Qatar took measures to show that it was serious in its fight against terrorism. Qatar enacted laws that serve to formalize and oversee the process of funding charitable donations throughout the country. Prime Minister Sheikh Abdulla bin Nasser Al-Thani ensured that the country is firm in stopping terrorist funding on its land. He said,

“We have reinforced our commitment to these initiatives with two new counter-terrorism laws introduced this year. The first, focused on cybercrime, gives our government new powers to monitor and stop terrorist groups from promoting their activities or recruiting for their causes online. The second expands our ability to closely monitor the transactions of charities based in, or with links to, Qatar. Through this, Qatar will be better able to identify individuals who may be trying to channel funds to terrorist groups.”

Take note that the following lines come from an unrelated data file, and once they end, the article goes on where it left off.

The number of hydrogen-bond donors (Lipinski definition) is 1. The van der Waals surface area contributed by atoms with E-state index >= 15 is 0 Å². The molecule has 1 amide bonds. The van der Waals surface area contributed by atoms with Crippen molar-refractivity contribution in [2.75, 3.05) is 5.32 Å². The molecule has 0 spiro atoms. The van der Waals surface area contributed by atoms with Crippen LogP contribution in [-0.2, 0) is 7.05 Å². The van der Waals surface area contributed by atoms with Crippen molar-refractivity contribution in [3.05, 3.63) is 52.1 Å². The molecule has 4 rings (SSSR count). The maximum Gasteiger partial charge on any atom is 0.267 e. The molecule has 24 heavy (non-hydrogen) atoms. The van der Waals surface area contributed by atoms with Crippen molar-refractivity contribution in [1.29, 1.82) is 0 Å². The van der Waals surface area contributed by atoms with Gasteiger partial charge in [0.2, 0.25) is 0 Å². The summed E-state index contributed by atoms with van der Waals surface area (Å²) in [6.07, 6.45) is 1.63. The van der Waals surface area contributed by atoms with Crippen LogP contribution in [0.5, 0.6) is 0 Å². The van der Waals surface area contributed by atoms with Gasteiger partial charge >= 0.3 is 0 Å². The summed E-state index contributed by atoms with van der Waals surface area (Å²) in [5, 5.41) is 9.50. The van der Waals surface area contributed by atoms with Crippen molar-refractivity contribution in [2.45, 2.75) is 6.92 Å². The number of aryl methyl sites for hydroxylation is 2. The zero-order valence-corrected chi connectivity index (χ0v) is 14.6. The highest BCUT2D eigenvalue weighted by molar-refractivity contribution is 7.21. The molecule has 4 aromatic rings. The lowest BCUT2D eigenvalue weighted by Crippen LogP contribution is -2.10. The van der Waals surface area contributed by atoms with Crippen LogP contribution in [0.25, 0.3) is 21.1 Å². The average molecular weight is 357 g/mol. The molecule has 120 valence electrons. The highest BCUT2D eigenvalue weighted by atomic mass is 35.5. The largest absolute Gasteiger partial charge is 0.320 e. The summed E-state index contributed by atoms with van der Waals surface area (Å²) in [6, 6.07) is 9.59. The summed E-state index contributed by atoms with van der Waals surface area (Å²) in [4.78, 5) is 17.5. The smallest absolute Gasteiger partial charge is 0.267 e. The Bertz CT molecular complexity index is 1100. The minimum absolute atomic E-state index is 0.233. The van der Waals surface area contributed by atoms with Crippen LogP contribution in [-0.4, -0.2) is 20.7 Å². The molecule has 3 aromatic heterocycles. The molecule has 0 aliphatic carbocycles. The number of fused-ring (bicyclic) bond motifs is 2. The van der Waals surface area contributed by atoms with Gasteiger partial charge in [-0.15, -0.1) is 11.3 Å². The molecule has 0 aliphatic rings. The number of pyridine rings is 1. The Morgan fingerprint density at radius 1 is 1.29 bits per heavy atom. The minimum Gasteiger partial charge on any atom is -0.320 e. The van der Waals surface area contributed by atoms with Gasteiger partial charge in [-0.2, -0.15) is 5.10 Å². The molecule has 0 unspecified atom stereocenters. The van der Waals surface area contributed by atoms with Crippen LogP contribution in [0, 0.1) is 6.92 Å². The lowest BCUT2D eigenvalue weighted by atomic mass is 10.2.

Qatar was made a scapegoat for the prevalence of Islamist groups over secular groups fighting the Assad regime, as evidenced by the article written by Israel’s Ambassador to the United Nations in The New York Times. The dominance of radical Islamist groups in Syria coincided with a backlash against Islamists overall in the region, beginning with the fall of Mohammed Morsi—the first elected president in Egypt’s modern history. Qatar supported two different governments after the toppling of Hosni Mubarak—both the transitional military government and Morsi’s government. This was done through government grants and billions of dollars’ worth of investment. Although Qatar tried to influence different actors in various countries in the region, it does not make sense for Qatar to have fund extremists because this contradicts the country’s political ideology. On the contrary, Qatar is liberal in its actions domestically (through hosting American universities) and internationally (by supporting a variety of international initiatives to fight terrorism).